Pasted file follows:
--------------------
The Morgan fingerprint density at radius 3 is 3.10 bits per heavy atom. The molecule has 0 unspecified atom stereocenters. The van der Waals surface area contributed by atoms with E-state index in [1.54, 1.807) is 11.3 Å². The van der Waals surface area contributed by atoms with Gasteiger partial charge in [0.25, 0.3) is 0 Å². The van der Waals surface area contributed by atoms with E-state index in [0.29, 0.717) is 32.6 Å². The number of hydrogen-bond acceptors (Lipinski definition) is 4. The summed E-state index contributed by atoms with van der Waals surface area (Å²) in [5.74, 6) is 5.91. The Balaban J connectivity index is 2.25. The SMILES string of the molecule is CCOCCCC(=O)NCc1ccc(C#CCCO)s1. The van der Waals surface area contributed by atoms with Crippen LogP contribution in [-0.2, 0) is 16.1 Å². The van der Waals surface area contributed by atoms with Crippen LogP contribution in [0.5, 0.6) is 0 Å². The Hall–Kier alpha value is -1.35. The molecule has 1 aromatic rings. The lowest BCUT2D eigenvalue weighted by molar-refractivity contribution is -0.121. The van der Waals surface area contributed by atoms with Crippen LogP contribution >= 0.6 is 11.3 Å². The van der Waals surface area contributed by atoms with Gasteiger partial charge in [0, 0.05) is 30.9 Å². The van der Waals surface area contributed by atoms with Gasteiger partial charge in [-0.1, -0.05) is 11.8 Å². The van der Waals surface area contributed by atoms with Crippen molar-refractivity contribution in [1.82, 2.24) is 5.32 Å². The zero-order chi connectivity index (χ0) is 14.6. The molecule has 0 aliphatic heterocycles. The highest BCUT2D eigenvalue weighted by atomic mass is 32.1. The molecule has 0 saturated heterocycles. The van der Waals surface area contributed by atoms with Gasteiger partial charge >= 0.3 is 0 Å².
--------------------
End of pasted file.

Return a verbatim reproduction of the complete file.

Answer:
The Morgan fingerprint density at radius 3 is 3.10 bits per heavy atom. The molecule has 0 unspecified atom stereocenters. The van der Waals surface area contributed by atoms with E-state index in [1.54, 1.807) is 11.3 Å². The van der Waals surface area contributed by atoms with Gasteiger partial charge in [0.25, 0.3) is 0 Å². The van der Waals surface area contributed by atoms with E-state index in [0.29, 0.717) is 32.6 Å². The number of hydrogen-bond acceptors (Lipinski definition) is 4. The summed E-state index contributed by atoms with van der Waals surface area (Å²) in [5.74, 6) is 5.91. The Balaban J connectivity index is 2.25. The SMILES string of the molecule is CCOCCCC(=O)NCc1ccc(C#CCCO)s1. The van der Waals surface area contributed by atoms with Crippen LogP contribution in [-0.2, 0) is 16.1 Å². The van der Waals surface area contributed by atoms with Crippen LogP contribution in [0.5, 0.6) is 0 Å². The Hall–Kier alpha value is -1.35. The molecule has 1 aromatic rings. The lowest BCUT2D eigenvalue weighted by molar-refractivity contribution is -0.121. The van der Waals surface area contributed by atoms with Crippen LogP contribution >= 0.6 is 11.3 Å². The van der Waals surface area contributed by atoms with Gasteiger partial charge in [0, 0.05) is 30.9 Å². The van der Waals surface area contributed by atoms with Gasteiger partial charge in [-0.1, -0.05) is 11.8 Å². The van der Waals surface area contributed by atoms with Crippen molar-refractivity contribution in [1.82, 2.24) is 5.32 Å². The zero-order chi connectivity index (χ0) is 14.6. The molecule has 0 aliphatic heterocycles. The highest BCUT2D eigenvalue weighted by atomic mass is 32.1. The molecule has 0 saturated heterocycles. The van der Waals surface area contributed by atoms with Gasteiger partial charge >= 0.3 is 0 Å².